Thursday, April 19, 2018


It is time for an introduction.
Thank you so much for following our story. I started blogging years ago but only started my Facebook page three years ago. 

I am a single mom to two little boys. I was just your average woman living life to the fullest until my life changed dramatically one day. I gave birth to my oldest son, Trenton. By the age of 15-18 months there was no doubt he had autism. He received the official diagnosis two weeks before his second birthday.  He vocal stims a lot. He is a severe, classic autism case. He is non-verbal and unable to communicate. Therefore, he has many meltdowns and trantrums.   He will never be independent. He rarely makes eye contact and he lives in his own world. Trenton attends school a few hours each day and then he goes to Harsha Autism Center the rest of his day. 
His life is hard. Our life is hard. If you really want to know more about our life, follow our story! I share it all!!!

My other son, Andrew, is 6 1/2. He was diagnosed with high functioning autism at the age of 2 1/2. He attends Kindergarten. He has an amazing memory. He has issues with anxiety and always has to be told what to do. He rarely can figure things out without being explained what to do.

I was forced to go back to work a few months ago. I am a teacher and have my bachelors in special education. For five years I was highly involved in Trenton's therapy. However, after my ex husband left a few years ago, being able to stay home and being actively involved in helping Trenton soon became impossible. I had to go back to work. Needless to say, I am BUSY! I have two little boys to support....therapy appointments to make....needs of a severely disabled child to make.....needs of my youngest son to make....needs of a homeowner....dr appointments...caseworker appointments.....need I say more?!!? I AM BUSY!!!

On most days I pass myself coming and going and barely have time to catch my own breath. However, I have two little boys who depend on me and need me daily.

I am also a freelance writer and published author. My book can be found here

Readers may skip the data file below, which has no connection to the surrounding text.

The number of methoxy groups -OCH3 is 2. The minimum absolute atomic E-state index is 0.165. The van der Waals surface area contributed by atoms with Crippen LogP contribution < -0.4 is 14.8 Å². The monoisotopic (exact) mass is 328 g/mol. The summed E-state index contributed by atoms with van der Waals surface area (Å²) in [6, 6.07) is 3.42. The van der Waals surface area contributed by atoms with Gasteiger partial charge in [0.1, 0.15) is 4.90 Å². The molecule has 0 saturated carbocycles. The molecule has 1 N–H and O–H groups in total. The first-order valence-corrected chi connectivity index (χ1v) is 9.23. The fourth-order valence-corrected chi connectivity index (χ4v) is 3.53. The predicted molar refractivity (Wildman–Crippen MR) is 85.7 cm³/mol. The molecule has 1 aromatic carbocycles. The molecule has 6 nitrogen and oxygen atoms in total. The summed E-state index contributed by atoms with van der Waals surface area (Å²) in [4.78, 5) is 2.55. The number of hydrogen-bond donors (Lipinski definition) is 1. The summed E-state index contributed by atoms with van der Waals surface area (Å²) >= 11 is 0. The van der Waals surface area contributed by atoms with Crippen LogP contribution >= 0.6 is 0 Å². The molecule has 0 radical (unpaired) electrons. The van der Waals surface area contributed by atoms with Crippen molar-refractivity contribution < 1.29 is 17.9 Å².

I write on life with severe autism. I write on ABA therapy, toilet training, and anything else that happens in our crazy autism world.  I write on all the emotions that we as parents face on this journey. I write on just about everything and I hold NOTHING back. This life isn't easy and I am here to let others know they aren't alone. We all know as fellow autism parents that this journey is a lonely one. I know I can't get through this life without you all!

Trenton just got a service dog a few weeks ago. Gracie is her name and we are slowly adjusting to life with her!

Thanks again for following our story! I am honored to have 5800 likes. I don't promote my page. I don't do anything to try to get likes. I just simply share a very small fraction of our life and hope you can either relate or learn something for us.
Thanks for following and thanks for sharing our stories, post, and page.

Saturday, March 31, 2018

Sunday, March 11, 2018

No Words

What does it feel like to have a non-verbal child with severe, classic autism?

I have tried to find the perfect way to describe what it feels like but there are simply no words. I have opened a dictionary and searched it up and down for the perfect word to describe the pain, but there isn't any words. It's indescribable.

Yes, I live in this world just like you. I lay my head down on a pillow each night. I open my eyes in the morning and thank the Lord for another day. I enjoy watching the latest TV shows (when I get a chance which is  slim to none.) I cook, clean, do laundry, mow the yard, gain a few pounds from time to time just like you. I pump gas in my car. I go grocery shopping. I do almost everything that a normal, American does.I am much like you.  BUT....I do it behind one of the worst pains in the world.

I would love for my son to look me in the eye and smile. I would do anything for him to communicate to me what he feels like and how much he loves me. I would love for him to acknowledge my existence in this world. But, after 7 1/2 years I still don't get any of it. I doubt I ever will.

I cry each and every day. I just want to know for ONE MINUTE what it feels like to share joint eye contact and love. I want simply for one time to feel a touch from him, his arms wrapped around my broken body....I want to hear him say, "I love you so much , Mom."

I have sacrificed everything since he entered this world. Our life has been turned upside down and then some...... and we aren't getting any close to one of the things that I want the most in life.